Belgian Court rules for Belgium’s Data Protection Commission against Facebook
In a decisive ruling, the Brussels Court of First Instance ruled on 16th February in an 84 page judgement that Facebook must stop placing cookies on users’ computers unless:
1 – It has informed users “in a clear and comprehensive manner, fully and accurately” about several points including:
- The circumstances when Facebook places these cookies and then collects the data
- The purposes for which Facebook uses these cookies
- The nature of the data that Facebook collects
- The recipients or categories of recipients of the data collected
- The existence of the right to object, access and rectification, and
- The retention period of the data Facebook collects via cookies and social plug-ins.
2 – The individuals have consented “freely, specifically and unambiguously to both the placement and use of these cookies”
- 3 – The individuals have been given the “option to refuse” the placement of these cookies.
The judgement also instructed Facebook to “cease providing information that might reasonably mislead data subjects”; to destroy within three months all personal data of every Internet user in Belgium obtained by means of cookies and social plug-ins; the publication of this judgement on Facebook’s website and in summary in the major Belgian newspapers.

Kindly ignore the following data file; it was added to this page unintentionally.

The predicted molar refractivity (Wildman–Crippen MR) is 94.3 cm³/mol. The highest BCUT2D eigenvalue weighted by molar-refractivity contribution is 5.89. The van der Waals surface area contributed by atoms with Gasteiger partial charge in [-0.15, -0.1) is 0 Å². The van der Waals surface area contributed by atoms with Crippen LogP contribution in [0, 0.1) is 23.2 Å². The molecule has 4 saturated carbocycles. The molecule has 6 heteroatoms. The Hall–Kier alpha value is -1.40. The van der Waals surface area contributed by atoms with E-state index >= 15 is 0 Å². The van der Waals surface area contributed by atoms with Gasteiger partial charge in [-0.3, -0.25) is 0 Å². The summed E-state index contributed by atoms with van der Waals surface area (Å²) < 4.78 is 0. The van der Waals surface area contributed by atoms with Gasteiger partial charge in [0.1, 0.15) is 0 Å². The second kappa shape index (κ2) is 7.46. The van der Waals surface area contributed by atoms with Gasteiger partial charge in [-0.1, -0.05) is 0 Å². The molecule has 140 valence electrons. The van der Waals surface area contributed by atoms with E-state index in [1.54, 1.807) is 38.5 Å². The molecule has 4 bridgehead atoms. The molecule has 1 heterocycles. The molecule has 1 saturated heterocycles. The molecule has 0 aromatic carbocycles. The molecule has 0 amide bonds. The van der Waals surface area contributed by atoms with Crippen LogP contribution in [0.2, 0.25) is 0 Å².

The penalty for failing to comply with this judgement is a fine of 250,000 Euros per day up to a maximum of 100 million Euros, and payment certain legal costs to Belgium’s Data Protection Commission.
Willem Debeuckelaere, President, Belgium’s Data Protection Commission, told Privacy Laws & Business that this is an important judgement as it is the first time that a Belgian court has ruled so clearly against Facebook. It came shortly after a similar judgement in a Berlin court. Facebook claims that it works on the same principles as the other social media companies but Debeuckelaere says that Facebook should give a lead. He has tried to find a settlement by discussion. Going forward, his objective that every company must work within the law now, and within the GDPR in the future. “The solution is a settlement not a punishment.”
A solution must be fair going beyond reformulating terms and conditions. He is “not an enemy of Facebook”. He wants to work with the company. But the problem is when personal data is used for secondary purposes, for example, for marketing or in employment contexts.
He wants the next step to be consideration of these issues in the new EU Data Protection Board when it starts work in May.